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@alan it sounds like the joints I inherited might be like the ears you inherited - no good. My mom has had many surgeries and cortisone injections over the years, and I got her joints. I do OK now but every year there is a bit more pain. Electric pruners are a long-term investment in keeping me on the pruning job.

@Olpea Re: the strength of the titanium-tipped gloves, they are sold explicitly for pruners and not some other application so I am optimistic they will do the job. I saw the metal short-circuit gloves, that looks like a better system but I didn’t find the pruners to go with them – they probably cost many thousands.

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Is it arthritis? It is a tricky disease- they say its best to exercise the muscles that support the arthritic joints while at the same time suggesting to limit use of the same joints. Hard for me to figure out how you can do that. Have you asked a physical therapist how you can prune and use the exercise to improve your condition?

Once again, I apologize for my suggestion that is likely obvious and/or useless, but I’m really sorry to hear of your problem. At least going deaf is not painful and once I get a pair of hearing aids I will be almost good as new for probably another 20 years. It’s more an annoyance for my wife and son than it is for me. Blindness will be a much more difficult adaptation.


Ryobi and others make consumer grade battery pruners.

I have never tried one but the Ryobi cost about $80 and will cut 12MM.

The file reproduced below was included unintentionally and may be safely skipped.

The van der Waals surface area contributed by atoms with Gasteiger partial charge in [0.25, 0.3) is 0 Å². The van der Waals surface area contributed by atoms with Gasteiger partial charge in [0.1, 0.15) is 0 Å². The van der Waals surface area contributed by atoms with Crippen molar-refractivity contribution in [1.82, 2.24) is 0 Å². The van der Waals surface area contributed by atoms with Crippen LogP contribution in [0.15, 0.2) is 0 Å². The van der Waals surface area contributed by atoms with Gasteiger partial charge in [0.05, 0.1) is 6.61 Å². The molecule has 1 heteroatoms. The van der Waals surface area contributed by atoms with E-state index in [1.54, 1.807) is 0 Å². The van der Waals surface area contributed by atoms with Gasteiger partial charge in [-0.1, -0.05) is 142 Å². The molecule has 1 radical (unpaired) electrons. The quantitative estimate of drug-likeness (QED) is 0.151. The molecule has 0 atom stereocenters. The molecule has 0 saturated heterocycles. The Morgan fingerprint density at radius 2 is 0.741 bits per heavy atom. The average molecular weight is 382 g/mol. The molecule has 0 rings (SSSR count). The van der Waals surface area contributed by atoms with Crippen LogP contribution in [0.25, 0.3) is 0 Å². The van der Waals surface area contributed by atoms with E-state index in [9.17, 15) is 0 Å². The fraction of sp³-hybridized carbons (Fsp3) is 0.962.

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It’s less scary than having your left index finger bisected by the saw blade. Been there, done that, bought a saw stop the next day. And the saw-stop was cheaper than the ambulance ride too.

BTW - Take heart in knowing that if you cut your finger off with powered pruners, there’s a good chance they can re-connect it!

Oh my !
I can count enough reasons on just one hand , that iam having second thoughts about it all …


Aaak! I hope they were able to graft your finger back on! Not to be gruesome, but would you mind sharing how the accident occurred? Imo, the more knowledge about what can happen, the better chance one has preventing it. My brother once had a table saw accident. He shut the saw off, but the blade was still spinning when he reached over the blade to grab the piece of work and took a slice out of his finger. Because of that I’m now careful not to reach over the blade until it stops.

I have a cabinet saw I use some to make things. I use hold downs ,a feather board, and push sticks when I can, but sometimes I can’t. Any lessons you can share from your accident?

I like the idea of saw stop, but sometimes I have to cut some pretty wet wood. I read some reviews that some people were having problems with the saw engaging the emergency stop if the wood was too wet. I wonder if the safety mechanism can be “disconnected” when sawing something wet?